What to do when a copycat steals your content

It’s a horrible feeling when you discover that someone has taken your original content or design, and whacked it up on their own website or social media. You’ve put time and effort (and potentially money) into crafting wonderfully original content, and to then see someone else claiming it as their own is disheartening to say the least.

This happened to my gift business the other day. I was having a look at a new competitor’s website after a friend mentioned there were some similarities in our businesses. Now, I’m all for healthy competition in the marketplace. More options to choose from is a win for consumers, as it pushes businesses to try harder for that elusive dollar. Higher quality, better pricing, faster distribution, more sustainable and ethical practices – when we’re spoilt for choice, these can be the positive outcomes of businesses having to compete against each other.

But in an already saturated market, you need to put in a ton of effort to make sure you stand out. And one of the ways I try and do that is through the content on my website. Being a copywriter, I’ve paid particular attention to the words that my business uses, making sure there’s enough useful information available to answer the most common customer queries.

So, you can imagine how I felt when I clicked on the new competitor’s FAQ page to see all my content on there – word for word – with just a few minor changes such as the business name.

If you discover that your content has been copied, there are laws to protect you.

Look, I understand that many people don’t feel passionate about their FAQ pages, and it’s not Pulitzer Prize winning stuff. But for me, this is content that I’ve been refining over the three years I’ve been dabbling in ecommerce, adding questions I’ve received from customers and improving it as my business experience grows.

I couldn’t help but feel pretty annoyed at such a blatant display of laziness from a direct competitor. Not to mention that it constitutes copyright infringement. We have a wonderful thing called copyright law, which is an automatic protection for your original content. Even if your website doesn’t carry the copyright symbol (©), your content is still protected under this law. That means that no one can republish your content without your explicit permission.

Six steps to dealing with copyright infringement

What should you do if, like me, you discover that someone is claiming your work as their own? You might be tempted to go in guns blazing, but you might get a better outcome if you take a deep breath and follow the steps below:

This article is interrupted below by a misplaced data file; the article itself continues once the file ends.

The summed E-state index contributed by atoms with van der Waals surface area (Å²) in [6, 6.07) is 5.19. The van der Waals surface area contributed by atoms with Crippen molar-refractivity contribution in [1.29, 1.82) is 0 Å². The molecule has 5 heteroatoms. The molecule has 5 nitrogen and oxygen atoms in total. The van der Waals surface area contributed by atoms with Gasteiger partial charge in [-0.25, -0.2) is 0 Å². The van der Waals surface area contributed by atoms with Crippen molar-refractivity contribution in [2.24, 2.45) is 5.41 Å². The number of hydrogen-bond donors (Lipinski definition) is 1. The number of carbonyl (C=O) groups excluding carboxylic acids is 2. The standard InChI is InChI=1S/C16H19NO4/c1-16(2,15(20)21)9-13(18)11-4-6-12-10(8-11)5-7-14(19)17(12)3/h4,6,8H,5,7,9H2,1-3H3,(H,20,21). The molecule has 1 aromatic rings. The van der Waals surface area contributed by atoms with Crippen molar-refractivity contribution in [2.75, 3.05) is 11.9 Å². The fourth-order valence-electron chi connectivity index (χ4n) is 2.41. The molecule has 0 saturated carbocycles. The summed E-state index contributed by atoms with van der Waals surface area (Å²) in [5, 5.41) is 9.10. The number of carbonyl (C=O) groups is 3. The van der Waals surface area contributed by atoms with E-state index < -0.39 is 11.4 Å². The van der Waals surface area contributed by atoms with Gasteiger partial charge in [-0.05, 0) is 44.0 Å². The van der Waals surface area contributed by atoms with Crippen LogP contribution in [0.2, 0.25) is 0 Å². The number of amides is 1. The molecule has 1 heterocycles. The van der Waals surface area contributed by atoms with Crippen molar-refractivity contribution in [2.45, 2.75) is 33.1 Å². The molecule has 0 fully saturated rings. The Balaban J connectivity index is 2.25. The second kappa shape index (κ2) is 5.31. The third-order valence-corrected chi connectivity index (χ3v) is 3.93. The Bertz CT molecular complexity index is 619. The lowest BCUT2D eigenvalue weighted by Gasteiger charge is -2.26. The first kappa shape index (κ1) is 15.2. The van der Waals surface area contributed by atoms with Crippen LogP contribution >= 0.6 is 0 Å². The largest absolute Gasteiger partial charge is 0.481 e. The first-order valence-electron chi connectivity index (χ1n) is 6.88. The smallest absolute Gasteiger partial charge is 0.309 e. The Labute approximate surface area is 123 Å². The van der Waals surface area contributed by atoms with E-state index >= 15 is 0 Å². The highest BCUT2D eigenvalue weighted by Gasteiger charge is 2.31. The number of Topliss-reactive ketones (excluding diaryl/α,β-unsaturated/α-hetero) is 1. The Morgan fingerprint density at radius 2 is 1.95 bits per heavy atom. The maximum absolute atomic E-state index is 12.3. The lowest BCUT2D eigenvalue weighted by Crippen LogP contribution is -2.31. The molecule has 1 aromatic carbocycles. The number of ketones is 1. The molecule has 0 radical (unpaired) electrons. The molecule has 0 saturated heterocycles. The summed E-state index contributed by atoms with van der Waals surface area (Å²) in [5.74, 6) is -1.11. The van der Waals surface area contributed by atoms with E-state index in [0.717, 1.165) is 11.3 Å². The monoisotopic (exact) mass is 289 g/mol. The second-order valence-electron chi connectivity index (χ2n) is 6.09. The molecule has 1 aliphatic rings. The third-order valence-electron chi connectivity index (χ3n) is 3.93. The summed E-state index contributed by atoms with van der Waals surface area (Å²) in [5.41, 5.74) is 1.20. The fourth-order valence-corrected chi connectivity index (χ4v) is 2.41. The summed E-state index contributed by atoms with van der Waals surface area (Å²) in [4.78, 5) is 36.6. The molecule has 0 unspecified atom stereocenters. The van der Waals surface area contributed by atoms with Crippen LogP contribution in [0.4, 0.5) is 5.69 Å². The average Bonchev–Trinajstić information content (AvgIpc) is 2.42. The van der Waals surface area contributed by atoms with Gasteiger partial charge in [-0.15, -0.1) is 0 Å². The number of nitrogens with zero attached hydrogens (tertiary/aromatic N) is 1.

1. Keep an open mind. Don’t automatically assume that the website owner was doing it maliciously or knowingly (this turned out to be what happened in my situation as you’ll find out below).
  2. Take screenshots. Capture the duplicate content as screenshots, and date and save the files to your computer. It might be worthwhile doing the same to your content that’s been copied so you have records of both that’s been captured on the same day.
  3. Identify the owner. You can usually find the website owner’s contact details on their Contact page, but if not, you can conduct a WHOIS search with the company that hosts that domain. For example, if it’s a website that’s hosted by GoDaddy, they’ll give you the name of the domain owner as well as the ability to contact them. To find out who hosts the domain, websites such as Who Is Hosting This? can help.
  4. Send them an email. Make it polite and factual, keeping in mind step 1. Include the screenshots, a link to your original content and a statement saying that this content is owned by you and you didn’t give permission for it to be used.
  5. Submit a copyright claim. If you don’t get results with step 4, then it’s time to get a little more serious. You can submit a copyright claim to the domain host, providing specific detail about the infringement. They’ll want enough information to be able to locate and identify the material, your contact details and a statement pertaining to the fact that the use of your material has not been authorised by the copyright owner.
  6. Remove it from search. You can also request a Google DMCA, which, if successful, will remove the content from Google search. It doesn’t remove the stolen content from the website, but it’s another method of ensuring people can’t easily find it.

What happened in my case? Well, I sent the owner of the business a polite email, pointing out the copyright infringement and asking if he was aware of it. To his credit, he replied straight away and said he didn’t realise, as he had an agency design his website and write the content for him. He then said he would speak to them about it.

Once I got over the shock of hearing that a professional agency and copywriter were to blame for the plagiarism, I did appreciate how quickly the owner sorted the issue out. Within a couple of days, brand new copy had appeared, and no doubt there were a few red faces over at the agency.

What have I learnt in all of this? That if you discover that your content has been copied, there are laws to protect you, and you need to call it out. Thankfully, in my situation, it was all sorted out with one email. I’ve also learnt that sadly, there are people in the creative industry who have no issue with copying content. So, if you’d like to avoid finding yourself in a sticky copyright situation, then I’d be happy to help you with your next project.

Outer space

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